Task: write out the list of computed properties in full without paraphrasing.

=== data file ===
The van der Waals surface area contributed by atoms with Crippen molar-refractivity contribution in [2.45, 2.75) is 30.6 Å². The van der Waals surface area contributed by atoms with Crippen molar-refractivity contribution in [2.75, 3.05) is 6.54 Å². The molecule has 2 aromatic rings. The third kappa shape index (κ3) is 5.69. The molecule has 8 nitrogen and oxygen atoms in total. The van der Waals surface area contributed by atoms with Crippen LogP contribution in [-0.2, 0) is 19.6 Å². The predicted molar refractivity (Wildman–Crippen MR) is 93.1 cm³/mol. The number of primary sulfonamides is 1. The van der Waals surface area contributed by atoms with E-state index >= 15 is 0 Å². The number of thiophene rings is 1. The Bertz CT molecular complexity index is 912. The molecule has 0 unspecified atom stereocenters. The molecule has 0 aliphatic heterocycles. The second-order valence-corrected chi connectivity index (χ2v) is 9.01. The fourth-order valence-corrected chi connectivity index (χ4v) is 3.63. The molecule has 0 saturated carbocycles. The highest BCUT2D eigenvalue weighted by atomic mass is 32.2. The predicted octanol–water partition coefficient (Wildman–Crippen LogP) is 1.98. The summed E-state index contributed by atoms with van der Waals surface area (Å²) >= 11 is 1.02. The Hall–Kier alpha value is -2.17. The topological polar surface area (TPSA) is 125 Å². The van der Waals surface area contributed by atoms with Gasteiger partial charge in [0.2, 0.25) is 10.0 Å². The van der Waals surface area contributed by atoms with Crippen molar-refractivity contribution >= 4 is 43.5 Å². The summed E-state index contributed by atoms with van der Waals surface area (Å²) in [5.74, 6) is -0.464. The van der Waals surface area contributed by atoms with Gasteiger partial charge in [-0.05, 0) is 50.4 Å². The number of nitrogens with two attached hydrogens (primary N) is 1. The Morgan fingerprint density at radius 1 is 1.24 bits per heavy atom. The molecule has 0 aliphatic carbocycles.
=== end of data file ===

The van der Waals surface area contributed by atoms with Crippen molar-refractivity contribution in [2.45, 2.75) is 30.6 Å². The van der Waals surface area contributed by atoms with Crippen molar-refractivity contribution in [2.75, 3.05) is 6.54 Å². The molecule has 2 aromatic rings. The third kappa shape index (κ3) is 5.69. The molecule has 8 nitrogen and oxygen atoms in total. The van der Waals surface area contributed by atoms with Crippen LogP contribution in [-0.2, 0) is 19.6 Å². The predicted molar refractivity (Wildman–Crippen MR) is 93.1 cm³/mol. The number of primary sulfonamides is 1. The van der Waals surface area contributed by atoms with E-state index >= 15 is 0 Å². The number of thiophene rings is 1. The Bertz CT molecular complexity index is 912. The molecule has 0 unspecified atom stereocenters. The molecule has 0 aliphatic heterocycles. The second-order valence-corrected chi connectivity index (χ2v) is 9.01. The fourth-order valence-corrected chi connectivity index (χ4v) is 3.63. The molecule has 0 saturated carbocycles. The highest BCUT2D eigenvalue weighted by atomic mass is 32.2. The predicted octanol–water partition coefficient (Wildman–Crippen LogP) is 1.98. The summed E-state index contributed by atoms with van der Waals surface area (Å²) >= 11 is 1.02. The Hall–Kier alpha value is -2.17. The topological polar surface area (TPSA) is 125 Å². The van der Waals surface area contributed by atoms with Gasteiger partial charge in [0.2, 0.25) is 10.0 Å². The van der Waals surface area contributed by atoms with Crippen molar-refractivity contribution >= 4 is 43.5 Å². The summed E-state index contributed by atoms with van der Waals surface area (Å²) in [5.74, 6) is -0.464. The van der Waals surface area contributed by atoms with Gasteiger partial charge in [-0.05, 0) is 50.4 Å². The number of nitrogens with two attached hydrogens (primary N) is 1. The Morgan fingerprint density at radius 1 is 1.24 bits per heavy atom. The molecule has 0 aliphatic carbocycles.